Understanding Traumatic Brain Injury (TBI) and Concussion in Children

Active play is something many children enjoy. And as with many other things in life, accidents can happen. Because the brain is so delicate, it’s important for parents and caregivers to know the risks and potential long-term effects of a head injury.

A pediatric traumatic brain injury (TBI), such as a concussion, can be an overwhelming experience for families. The effects of a head injury can be both immediate and long-lasting, impacting the child’s development and well-being. 

In this article, we explain the signs and symptoms of a brain injury in children, what to expect after a TBI, as well as how parents can support their child as they recover. 

What causes a TBI?

A traumatic brain injury impacts the brain’s normal function. A brain injury can be caused by a bump, blow, or jolt to the head, or by a hit to the body that causes the head and brain to move quickly back and forth. A concussion is one type of TBI.

Here are the most common causes of TBI in children:

  • Ages 0-14: Falls and being struck by or against an object

  • Teens and young adults (ages 15-24): Falls and car accidents

What are the symptoms of a TBI in children?

The symptoms of a TBI and concussion are different for each child. TBI symptoms depend on the part(s) of the brain that were damaged and the severity of the injury. Symptoms may include:

  • Physical problems, such as dizziness, tiredness, headaches, being bothered by light or noise, or vision problems

  • Problems with memory, attention, concentration, or thinking clearly

  • Mood changes such as feeling anxious, irritable, or sad

  • Having a hard time falling asleep, or sleeping more or less than usual

A child’s brain is still developing, and the effects of a TBI may not all be obvious right away. Children often aren’t able to communicate clearly, so they may have a hard time telling you how they feel after they fall or are injured. In addition, some early signs of a TBI in young children may be confused with “normal” behaviors in children this age, such as crying or clinginess.

The possible effects of TBI in children

Children are resilient, and many will recover from a brain injury. However, TBI symptoms can change over time, disrupting a child’s development. A brain injury can cause challenges later in a child’s life, including:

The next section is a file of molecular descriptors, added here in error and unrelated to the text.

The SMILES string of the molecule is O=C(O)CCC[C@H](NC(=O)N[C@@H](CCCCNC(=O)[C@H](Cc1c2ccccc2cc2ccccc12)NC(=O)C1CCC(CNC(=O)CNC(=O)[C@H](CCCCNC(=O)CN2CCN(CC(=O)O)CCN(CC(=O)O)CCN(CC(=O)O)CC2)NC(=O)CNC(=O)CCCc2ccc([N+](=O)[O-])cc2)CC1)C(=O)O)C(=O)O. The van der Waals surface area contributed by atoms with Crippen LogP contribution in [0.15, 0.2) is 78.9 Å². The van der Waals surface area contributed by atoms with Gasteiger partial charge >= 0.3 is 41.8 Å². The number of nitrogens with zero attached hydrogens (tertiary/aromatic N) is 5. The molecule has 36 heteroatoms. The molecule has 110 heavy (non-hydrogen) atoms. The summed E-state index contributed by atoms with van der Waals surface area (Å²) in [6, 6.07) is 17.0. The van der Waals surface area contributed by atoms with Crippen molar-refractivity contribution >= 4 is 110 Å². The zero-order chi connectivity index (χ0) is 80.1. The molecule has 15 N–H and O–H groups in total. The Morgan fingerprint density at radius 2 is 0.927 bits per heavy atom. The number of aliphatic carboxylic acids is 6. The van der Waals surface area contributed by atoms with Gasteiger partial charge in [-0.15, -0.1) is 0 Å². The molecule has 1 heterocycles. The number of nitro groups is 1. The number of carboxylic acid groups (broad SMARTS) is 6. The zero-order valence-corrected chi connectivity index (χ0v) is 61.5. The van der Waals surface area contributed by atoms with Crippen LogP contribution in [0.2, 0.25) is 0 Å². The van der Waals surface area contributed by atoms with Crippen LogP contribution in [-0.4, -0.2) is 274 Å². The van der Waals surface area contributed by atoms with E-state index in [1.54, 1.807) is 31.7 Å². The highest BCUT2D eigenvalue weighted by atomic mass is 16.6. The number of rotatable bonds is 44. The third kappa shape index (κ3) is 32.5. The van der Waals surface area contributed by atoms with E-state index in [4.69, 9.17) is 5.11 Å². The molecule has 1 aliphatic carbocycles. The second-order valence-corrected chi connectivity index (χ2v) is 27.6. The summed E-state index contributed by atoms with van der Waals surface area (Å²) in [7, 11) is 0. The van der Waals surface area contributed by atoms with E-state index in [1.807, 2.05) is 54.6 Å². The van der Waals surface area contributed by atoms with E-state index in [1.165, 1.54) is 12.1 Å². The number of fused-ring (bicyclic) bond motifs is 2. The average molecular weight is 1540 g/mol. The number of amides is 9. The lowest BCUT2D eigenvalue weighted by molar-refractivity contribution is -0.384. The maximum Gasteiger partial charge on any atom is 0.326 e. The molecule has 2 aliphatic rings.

• Academic problems (such as difficulty learning new information at school) 

  • Emotional or behavioral problems

  • Difficulty interacting with other people, leading to social isolation

Brain injury in children is considered a “chronic disease process.” This means it is not a one-time event. It requires ongoing monitoring and evaluation by healthcare professionals in order to support the child’s needs as they grow and experience different challenges.

Parents play a key role in observing their child after a brain injury or concussion! Make notes of any changes in your child and how their skills might differ from the expected milestones for their age.  

What parents can do if their child has a TBI

A traumatic brain injury or concussion is scary. Fortunately, there are many professionals trained to care for children. But most of the recovery process will happen at home, after they leave the doctor’s office. Here are some things parents and caregivers can do for their child after a TBI.

Monitor your child

It’s important for caregivers to monitor their child as they grow. You can do this by noting any physical, cognitive, and behavioral changes you see in your child and reporting any concerns to your pediatrician. Be sure to keep records of medical care for the head injury. 

Communicate with your child’s doctor and school

Stay in regular communication with your child’s pediatrician and attend all appointments. It’s also a good idea to communicate with your child’s school. Tell the teachers about the TBI and ask them to tell you about any changes they notice in your child. Share any updates from your child’s doctor as needed. 

Advocate for your child

Children who have challenges with schoolwork or behavior may be eligible for special education services. These might include an individualized education plan (IEP), 504 plan, therapy services, and other support in school. Parents should ask for accommodations to support their child’s needs, such as extra time on tests or more breaks throughout the day. 

Seek out services that meet your child’s needs 

Speech therapy can be incredibly helpful for children who have had a TBI. A speech therapist can focus on improving your child’s communication skills and swallow function. They can also help your child communicate in different ways if needed. After a brain injury, speech therapy can enhance a child’s quality of life and help them reach their potential for recovery.  

TBI resources for parents and families

The recovery process from a TBI is unique to each child. Education and support for families is a big piece of the recovery process. When parents understand the effects of a brain injury or concussion on their child, they can find the right services to help them. TBI support groups are a great way for families to access resources and find a community.

Here are some educational and support resources:

Support for TBI:

Education on TBI:

The more parents and caregivers know, the better they can help their child.

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